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Bible verses about Worshiping God in Spirit and Truth
(From Forerunner Commentary)

Ecclesiastes 5:1-7

To those whom God has called, nobody is more important than God Himself. This should be self-evident because, to us, God is a reality, a family reality. However, we are not like those whom Solomon describes in chapter 1, those to whom life is essentially meaningless. It is not that the uncalled have no goals in life; that they do not plan what they will do with their time; that they are not buying or selling or repairing their homes, going to games or theaters, or seeking the latest fashions. Most of their lives are quite busy, involved in the normal activities of marrying, having children, divorcing, taking vacations, repairing their automobiles, going to work, and returning home at night to dine and read a book or watch television.

To many of them, involvement in a church is a portion of life, but God is not a reality to them in the way He must be to us because we truly believe Him and live by faith in Him. They may have some awareness and concern about Him. Yet, through the blood of Christ and the covenant we made with Him, we have dedicated our lives to Him. Thus, what God thinks, works on, and is planning are not guiding, overriding concerns to them as they are to us.

In chapter 4, Solomon pays a visit to a courtroom and comes away critical of what he saw. He then goes to the marketplace and observes four different workers and the way they ply their trades. He then comments on partnership and the instability of civic life. All the while, he is speaking of the uncalled.

In chapter 5, Solomon visits the House of God. What he observes leaves him with foreboding thoughts about the spiritual state of those he saw. Until the specific context ends, it suggests that he is concerned about whether the worshippers are truly worshipping God in spirit and in truth. Chapter 5 directly addresses those whom God has called.

Perhaps we have seen a television program or movie in which a family grumpily staggers through dressing for Sunday morning church, arguing with each other about what they will or will not wear. They continue on to the service in the family car, either totally silent or bickering about things that irritate them. Then, as soon as they leave the car and enter the sanctuary doors, a broad smile creases their faces, and they are polite to all who greet them. When they sing a hymn, their eyes are reverently closed, and on their faces are rapturous expressions, as if they are about to be transported to heaven itself. When services are over, they fly out the door and back to the dog-eat-dog real world. That quickly, their behaviors and attitudes return to normal.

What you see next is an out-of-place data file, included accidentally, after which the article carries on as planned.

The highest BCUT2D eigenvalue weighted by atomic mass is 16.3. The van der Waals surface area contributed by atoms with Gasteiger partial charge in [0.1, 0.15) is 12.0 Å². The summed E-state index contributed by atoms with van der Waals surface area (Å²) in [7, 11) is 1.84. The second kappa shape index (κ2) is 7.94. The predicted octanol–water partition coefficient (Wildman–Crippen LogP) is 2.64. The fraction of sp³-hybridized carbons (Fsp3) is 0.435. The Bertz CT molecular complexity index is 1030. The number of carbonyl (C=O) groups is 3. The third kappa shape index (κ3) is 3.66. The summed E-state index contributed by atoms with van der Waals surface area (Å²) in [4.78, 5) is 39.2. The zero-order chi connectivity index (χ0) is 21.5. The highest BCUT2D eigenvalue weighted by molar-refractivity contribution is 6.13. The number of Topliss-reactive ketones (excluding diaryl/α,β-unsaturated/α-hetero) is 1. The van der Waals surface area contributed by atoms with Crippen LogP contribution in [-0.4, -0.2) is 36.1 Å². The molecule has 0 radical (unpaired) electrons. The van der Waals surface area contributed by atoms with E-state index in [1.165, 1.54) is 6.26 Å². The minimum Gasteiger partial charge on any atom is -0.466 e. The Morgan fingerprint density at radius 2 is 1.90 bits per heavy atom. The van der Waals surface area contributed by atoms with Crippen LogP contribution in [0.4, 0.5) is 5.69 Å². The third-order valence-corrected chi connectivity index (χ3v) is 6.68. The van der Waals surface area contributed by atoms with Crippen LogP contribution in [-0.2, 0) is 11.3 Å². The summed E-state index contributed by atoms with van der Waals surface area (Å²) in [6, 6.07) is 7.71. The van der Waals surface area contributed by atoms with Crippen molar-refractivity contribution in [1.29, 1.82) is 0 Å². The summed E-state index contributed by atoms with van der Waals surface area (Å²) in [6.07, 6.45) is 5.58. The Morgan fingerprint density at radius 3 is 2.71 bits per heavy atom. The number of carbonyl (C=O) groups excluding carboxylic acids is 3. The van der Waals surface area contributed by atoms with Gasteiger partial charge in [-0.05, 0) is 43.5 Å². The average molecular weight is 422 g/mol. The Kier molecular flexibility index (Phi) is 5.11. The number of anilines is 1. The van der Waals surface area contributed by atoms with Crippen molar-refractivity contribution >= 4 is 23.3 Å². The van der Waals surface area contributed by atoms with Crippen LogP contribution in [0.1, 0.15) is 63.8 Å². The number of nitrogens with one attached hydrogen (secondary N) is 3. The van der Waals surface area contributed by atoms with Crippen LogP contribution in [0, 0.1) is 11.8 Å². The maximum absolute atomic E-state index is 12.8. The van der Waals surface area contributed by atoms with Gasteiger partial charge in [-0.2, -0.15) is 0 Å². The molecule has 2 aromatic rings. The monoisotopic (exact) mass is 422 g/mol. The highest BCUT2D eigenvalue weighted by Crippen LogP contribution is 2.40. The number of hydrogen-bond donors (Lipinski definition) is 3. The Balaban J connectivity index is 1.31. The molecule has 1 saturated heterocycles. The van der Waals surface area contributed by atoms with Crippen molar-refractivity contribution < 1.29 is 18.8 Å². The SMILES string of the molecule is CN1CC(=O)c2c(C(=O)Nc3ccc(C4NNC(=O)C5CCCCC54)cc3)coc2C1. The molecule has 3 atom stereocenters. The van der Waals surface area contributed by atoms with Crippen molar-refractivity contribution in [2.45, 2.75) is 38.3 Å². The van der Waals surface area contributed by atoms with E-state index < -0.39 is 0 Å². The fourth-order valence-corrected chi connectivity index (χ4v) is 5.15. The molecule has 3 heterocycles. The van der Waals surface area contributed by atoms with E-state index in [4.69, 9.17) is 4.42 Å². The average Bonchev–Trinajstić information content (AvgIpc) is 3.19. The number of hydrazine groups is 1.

All of this is, of course, a huge exaggeration, but it makes clear that attitudes and conduct can be flicked on or off depending on whom the person wants to impress. This on-and-off attitude toward God is the very kind that is Solomon's concern.

Why? Because it indicates unresolved hypocrisy. Undoubtedly, Solomon observed people whom he deemed were not consistently and faithfully sincere about God in relation to their lives. The context gives the impression that their worship of God was confined to their appearance at the Temple on the Sabbath. But what about the rest of life?

John W. Ritenbaugh
Ecclesiastes and Christian Living (Part Six): Listening

Ephesians 1:21-23

Despite its smallness and visible weaknesses, as the complement of Christ, the church is also in an exalted position. We members do not literally add a thing to Christ's divinity, but in His view, He is not complete and will not be complete until united with His bride. Thus, as He sanctifies and shapes us in holiness, He gradually fills His bride's every part with every gift needed to enable her to function effectively so that she, as a whole, can glorify God in her overall responsibility to our Father and to our Lord and Savior. Since everything in Christ's spiritual body comes from Him, He is everything to every member within it.

No religion but Christianity offers such an exalted and loving, spiritual Being sent to labor on behalf of its adherents. He is our Creator, our Lawgiver, the Forgiver of our sins, the Dispenser of His Spirit, the Giver of eternal life, our Guide through life who blazes the trail before us, and the Enabler of true spiritual growth and overcoming.

This body of believers is not contained within one corporate entity, and an individual cannot just go out and join it. The Father must lead a person to it (John 6:44). When He does, the newly called person will find people who are keeping God's commandments—all ten of them—in both letter and spirit. They will worship God in spirit and truth (John 4:24) without dodging spiritual realities, and they will sacrifice themselves despite personal costs. They will be honest to a fault, trustworthy, and uncomplaining. They are not driven by envy and covetousness, nor are they fixed on immediate or self-gratification.

The Kingdom of God is the vision that drives them. They strive to transform into the image of Jesus Christ and to glorify the Father and Son in everything. They live solidly in the present, aware of many of its harsh realities, but they make every move with their gaze on their eternal future. They truly are pilgrims, people who humbly see themselves as mere tiny specks in a vast and awesome purpose yet privileged beyond all bounds. They believe that purpose, and in gratitude, give themselves by faith to see it accomplished in their lives.

John W. Ritenbaugh
Where Is God's True Church Today?


 




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